- This topic has 3 replies, 4 voices, and was last updated 2 years, 1 month ago by Anonymous.
November 26, 2018 at 9:12 AM #7778Brenda RParticipant
It seems that this group is very quiet. I would have thought more would post here. What is happening with the “clinical trial” that money was collected for?
November 26, 2018 at 6:50 PM #7787annParticipant
Well, Brenda, I have started three responses to you, and then they disappear! I hope you are not getting them all!
Thank you for your note! I, too, wish there was more interaction on this website. I know this cancer, treatments, and side-effects are overwhelming – at least that is the way I felt when I was diagnosed. I know people are at all different stages and dealing with all different responses to the treatments. It is an encouragement to me when people post and share their experiences. I appreciate learning through other peoples experiences. I am glad to have some basis for further treatments. I hope we can be encouragers for each other!
I have not heard anything about the trial. Maybe someone in the administration can answer this part, or you could contact one of the doctors involved. It would be great to hear where they are in the process and what they have learned so far!
November 27, 2018 at 10:49 PM #7806KathyKeymaster
Hi Brenda and Ann,
Thanks for asking about our efforts at The GCS Project. Recently, we had news from the researchers at Mass General and University of Alabama at Birmingham about the research project that we funded with our initial donation of over $300,000. The research teams have completed whole exome and transcriptome data analysis on
133 tumor tissue samples
! They are now working to combine the 2 sets of data, which is a tedious process. We expect to have the final analysis by summer 2019.
All of this work is directed toward finding a cure for carcinosarcoma. Science needs to have a greater understanding of the tumor, which we hope this first project will unveil.
Regarding a clinical trial – While we are not funding a clinical trial at this time, we are optimistic that the research that we have funded and future research that we hope to be involved in will open a window for treatments. We have learned that clinical trials are extremely expensive, and because of this, they are generally funded by the pharmaceutical company investigating the drug used in the study and/or federal grants.
It is hard to predict, but looking ahead, our role in clinical trials may be supporting other aspects of a trial, as we could not afford to run an entire trial. As anyone who has used chemotherapy or immunotherapy knows, the drugs are thousands of dollars a dose. We will take our next steps under the guidance of our expert physicians who are there to help us as we make our next moves to find a cure.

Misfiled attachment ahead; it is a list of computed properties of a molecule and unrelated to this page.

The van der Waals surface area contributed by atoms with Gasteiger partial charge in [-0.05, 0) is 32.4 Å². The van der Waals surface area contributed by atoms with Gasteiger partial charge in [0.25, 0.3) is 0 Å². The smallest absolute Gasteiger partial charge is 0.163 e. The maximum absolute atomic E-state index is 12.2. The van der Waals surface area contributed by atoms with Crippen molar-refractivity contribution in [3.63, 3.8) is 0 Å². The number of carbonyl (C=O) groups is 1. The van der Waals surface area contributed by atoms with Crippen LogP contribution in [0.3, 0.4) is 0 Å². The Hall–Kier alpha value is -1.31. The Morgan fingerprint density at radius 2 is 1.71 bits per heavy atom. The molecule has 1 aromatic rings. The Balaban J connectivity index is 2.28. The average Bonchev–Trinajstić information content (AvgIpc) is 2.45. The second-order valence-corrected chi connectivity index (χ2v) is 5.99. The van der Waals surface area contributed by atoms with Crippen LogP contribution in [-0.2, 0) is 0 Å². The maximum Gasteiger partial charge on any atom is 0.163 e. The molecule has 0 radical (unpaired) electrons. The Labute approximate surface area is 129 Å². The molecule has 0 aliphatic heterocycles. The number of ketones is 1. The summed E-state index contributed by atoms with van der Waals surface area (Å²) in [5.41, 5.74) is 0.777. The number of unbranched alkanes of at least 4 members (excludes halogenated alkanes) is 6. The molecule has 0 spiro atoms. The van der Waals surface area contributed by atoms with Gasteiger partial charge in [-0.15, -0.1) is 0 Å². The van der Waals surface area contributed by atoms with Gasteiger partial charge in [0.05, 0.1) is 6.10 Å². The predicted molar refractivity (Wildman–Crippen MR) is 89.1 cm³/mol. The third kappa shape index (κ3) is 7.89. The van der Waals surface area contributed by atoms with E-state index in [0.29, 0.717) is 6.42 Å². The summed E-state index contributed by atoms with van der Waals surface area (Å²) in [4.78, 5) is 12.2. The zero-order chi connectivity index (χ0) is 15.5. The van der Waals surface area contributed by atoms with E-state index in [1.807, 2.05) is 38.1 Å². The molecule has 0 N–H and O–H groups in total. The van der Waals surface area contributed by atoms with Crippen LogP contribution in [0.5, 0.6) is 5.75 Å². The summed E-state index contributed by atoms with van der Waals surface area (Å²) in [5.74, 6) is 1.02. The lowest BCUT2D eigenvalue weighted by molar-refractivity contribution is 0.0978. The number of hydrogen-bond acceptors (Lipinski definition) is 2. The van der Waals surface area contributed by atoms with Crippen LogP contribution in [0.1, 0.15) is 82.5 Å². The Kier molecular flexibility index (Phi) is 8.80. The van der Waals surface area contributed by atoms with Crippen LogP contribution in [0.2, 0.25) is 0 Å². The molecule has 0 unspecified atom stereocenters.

Just an fyi – I wrote about the research updates on a Facebook post in October and included a link to more detailed info on the website (under the GCS Research tab). You can find it here: http://gcsproject.org/gcs-research-progress/
If you are interested in following us on Facebook, the link is on the bottom of this page.
Finally, our web developer is placing a notice on the front page of the website to make it easier to see new information. I hope that will be completed in a day or two.
All the best,
December 5, 2019 at 2:54 AM #10042AnonymousInactive
Hi. My wife was diagnosed with MMMT Ovarian Cancer in February 2017. Full Hysterectomy followed by 6 mos of Carboplatin/Taxol. Cancer free for 8 mos after completion of chemo. In late 2018 her regularly scheduled CT showed more cancer on her spleen, which was removed followed up by another 6 mos of carboplatin/Doxil. After completion of round two, her doctor, Dr. Oliver Dorigo of Stanford University Hospital Started her on a new medicine called Nariparib. It is a PARP inhibitor which if it works as we hope, turns of the self repairing strand of the cancer DNA causing any remaining cancers to die, and any new cancers to be unable to grow and also die. She has been on the PARP inhibitor for 5 mos now, and has had some reactions to the meds requiring modifications of the dosage until they find the right one. 300mg caused her platelets to crash low enough that she needed to be transfused, 200mg allowed her platelets to recover, but her red blood and hemoglobin started to fall to the point of needing another transfusion to stabilize. Now she is on 100mg dosage daily and seems so far to be tolerating it. Dr Dorigo has a few patients on PARP who are doing quite well (one is at the five year mark). however they have carcinoma’s, not the carcino-sarcoma that MMMT is. Has anyone else heard of this type of treatment for MMMT? Any known results to date? I’m not sure if this is the right place to post this. If not could the moderator please move it to where it should be? Thanks
Rick and Diana Stein
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